Mayhem spilled into the streets of Cairo as the interim government equated Islamist supporters of former President Mohammed Morsi with "terrorists." NBC's Ayman Mohyeldin reports.
The European Union's senior diplomat returned to Cairo on Monday in a last-ditch attempt to keep Egypt from descending into civil war after the ouster of Islamist President Mohammed Morsi.
Catherine Ashton, the E.U.'s high representative for foreign affairs and security policy, was meeting with leaders of the government of interim President Adly Mansour and of the Muslim Brotherhood, the Islamist Party that came to power last year with Morsi's election.
More than 300 people have been killed in protests since the army overthrew Morsi on July 3. At least 80 Morsi supporters were killed Saturday when security forces opened fire on a Muslim Brotherhood-led march on the army's intelligence headquarters, the Health Ministry reported Monday.
In a statement, Ashton said she would try to negotiate a "fully inclusive transition process, taking in all political groups, including the Muslim Brotherhood."
But the two sides may be too deeply entrenched for Ashton to succeed. Her visit — her second in less than two weeks — came a day after the interim government further stoked fears that the violence could explode into a full war by equating Islamist supporters of Morsi with terrorists.
NBC's Ayman Mohyeldin reports on Egypt's violent crackdown on protesters that killed scores over the weekend. Then Michael O'Hanlon of the Brookings Institution examines how the unrest could complicate peace negotiations between the Israelis and the Palestinians.
In remarks carried by the government's official State Information Service, Mostafa Hegazy, a top strategic affairs adviser to Mansour, said the street protests can't be "separated ... from the context of terrorism."
In comments that were seen as foreshadowing an imminent military crackdown on the protests, Hegazy said, "The state does not accept shedding blood of any Egyptian, and anyone who commits violence will be held accountable."
The Muslim Brotherhood insists it is conducting a peaceful protest and accused security forces of attacking them with live ammunition.
Gehad el-Haddad, a spokesman for the Brotherhood, said in an interview with the BBC that the only people being violent were "badly dressed thugs, police in three types of uniform and plain-clothed police."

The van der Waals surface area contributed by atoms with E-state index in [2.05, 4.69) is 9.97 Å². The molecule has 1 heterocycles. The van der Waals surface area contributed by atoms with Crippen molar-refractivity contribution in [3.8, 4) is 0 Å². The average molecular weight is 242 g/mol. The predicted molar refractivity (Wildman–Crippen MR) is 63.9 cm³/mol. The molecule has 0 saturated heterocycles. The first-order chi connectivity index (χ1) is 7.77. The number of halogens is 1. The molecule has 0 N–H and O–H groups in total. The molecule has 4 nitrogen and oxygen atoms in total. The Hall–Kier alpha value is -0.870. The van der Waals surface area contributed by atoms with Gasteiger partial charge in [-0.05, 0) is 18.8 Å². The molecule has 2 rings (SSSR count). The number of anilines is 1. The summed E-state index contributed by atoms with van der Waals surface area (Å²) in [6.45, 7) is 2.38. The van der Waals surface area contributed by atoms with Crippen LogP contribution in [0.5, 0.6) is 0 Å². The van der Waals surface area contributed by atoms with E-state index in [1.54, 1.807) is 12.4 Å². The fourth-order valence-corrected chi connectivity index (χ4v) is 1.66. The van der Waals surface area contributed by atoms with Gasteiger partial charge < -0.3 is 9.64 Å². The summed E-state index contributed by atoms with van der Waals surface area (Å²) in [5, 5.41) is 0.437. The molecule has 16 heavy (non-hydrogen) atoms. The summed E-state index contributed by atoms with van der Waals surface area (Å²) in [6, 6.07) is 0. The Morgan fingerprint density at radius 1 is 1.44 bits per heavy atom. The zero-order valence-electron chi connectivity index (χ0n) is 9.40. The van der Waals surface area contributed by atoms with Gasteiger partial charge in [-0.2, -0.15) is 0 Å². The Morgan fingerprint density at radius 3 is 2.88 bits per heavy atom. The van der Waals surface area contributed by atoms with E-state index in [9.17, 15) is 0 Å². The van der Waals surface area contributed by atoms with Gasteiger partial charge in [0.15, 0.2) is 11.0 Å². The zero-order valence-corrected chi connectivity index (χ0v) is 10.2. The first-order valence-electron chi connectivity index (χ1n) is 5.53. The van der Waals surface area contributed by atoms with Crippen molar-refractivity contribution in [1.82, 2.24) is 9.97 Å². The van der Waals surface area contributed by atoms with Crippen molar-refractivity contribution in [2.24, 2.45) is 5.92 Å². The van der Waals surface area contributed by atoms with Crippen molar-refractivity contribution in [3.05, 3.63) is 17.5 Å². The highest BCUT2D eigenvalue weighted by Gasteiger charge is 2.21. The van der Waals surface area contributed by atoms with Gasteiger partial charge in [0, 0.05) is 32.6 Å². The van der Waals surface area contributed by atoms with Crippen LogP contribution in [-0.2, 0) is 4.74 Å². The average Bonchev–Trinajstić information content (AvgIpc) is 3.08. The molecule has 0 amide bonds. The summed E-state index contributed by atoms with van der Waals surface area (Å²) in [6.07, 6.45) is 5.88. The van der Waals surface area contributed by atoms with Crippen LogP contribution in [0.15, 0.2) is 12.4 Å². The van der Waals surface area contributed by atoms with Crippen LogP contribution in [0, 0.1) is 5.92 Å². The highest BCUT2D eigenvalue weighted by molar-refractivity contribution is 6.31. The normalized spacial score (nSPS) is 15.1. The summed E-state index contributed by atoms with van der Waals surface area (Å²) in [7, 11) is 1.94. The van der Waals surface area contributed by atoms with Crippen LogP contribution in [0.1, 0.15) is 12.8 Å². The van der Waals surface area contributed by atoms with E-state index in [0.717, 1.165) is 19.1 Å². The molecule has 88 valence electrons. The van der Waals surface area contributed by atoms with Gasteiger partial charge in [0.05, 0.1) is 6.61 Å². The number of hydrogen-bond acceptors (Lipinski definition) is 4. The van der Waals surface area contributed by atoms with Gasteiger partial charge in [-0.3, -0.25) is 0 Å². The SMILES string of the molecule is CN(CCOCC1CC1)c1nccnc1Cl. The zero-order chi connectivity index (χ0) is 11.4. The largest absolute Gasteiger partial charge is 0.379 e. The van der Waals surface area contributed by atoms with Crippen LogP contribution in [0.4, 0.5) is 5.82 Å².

"It may take weeks, months, more than a year — we will still hold our ground," el-Haddad said.
The government denied that its forces fired live rounds Saturday, saying they used only tear gas. It didn't explain how several dozen people died from tear gas.
The Salafist Nour Party — which swept parliamentary elections with the Muslim Brotherhood after the Arab Spring uprising in 2001 but initially accepted the interim government earlier this month — issued its strongest criticism yet on Monday, saying security forces were revisiting what it called "the 'Hitlerite' and fascist practices" of the past.
Galal al-Morra, the party's secretary general, told reporters that the new government appeared intent on "persecuting" and "marginalizing" Islamists, the Middle East News Agency reported.
"The people who have gained their freedom will not let go of it," he said.
Washington also officially registered its concern with the Egyptian government over the weekend, the White House said Monday
Secretary of State John Kerry and Defense Secretary Chuck Hagel both spoke to their counterparts in Cairo "to convey our concern about the violence and bloodshed that we saw," said Josh Earnest, the deputy White House press secretary.
"It's the view of the United States that Egyptian authorities have a moral and legal obligation to respect the right of peaceful assembly and freedom of expression," Earnest said.
Ayman Mohyeldin of NBC News contributed to this report.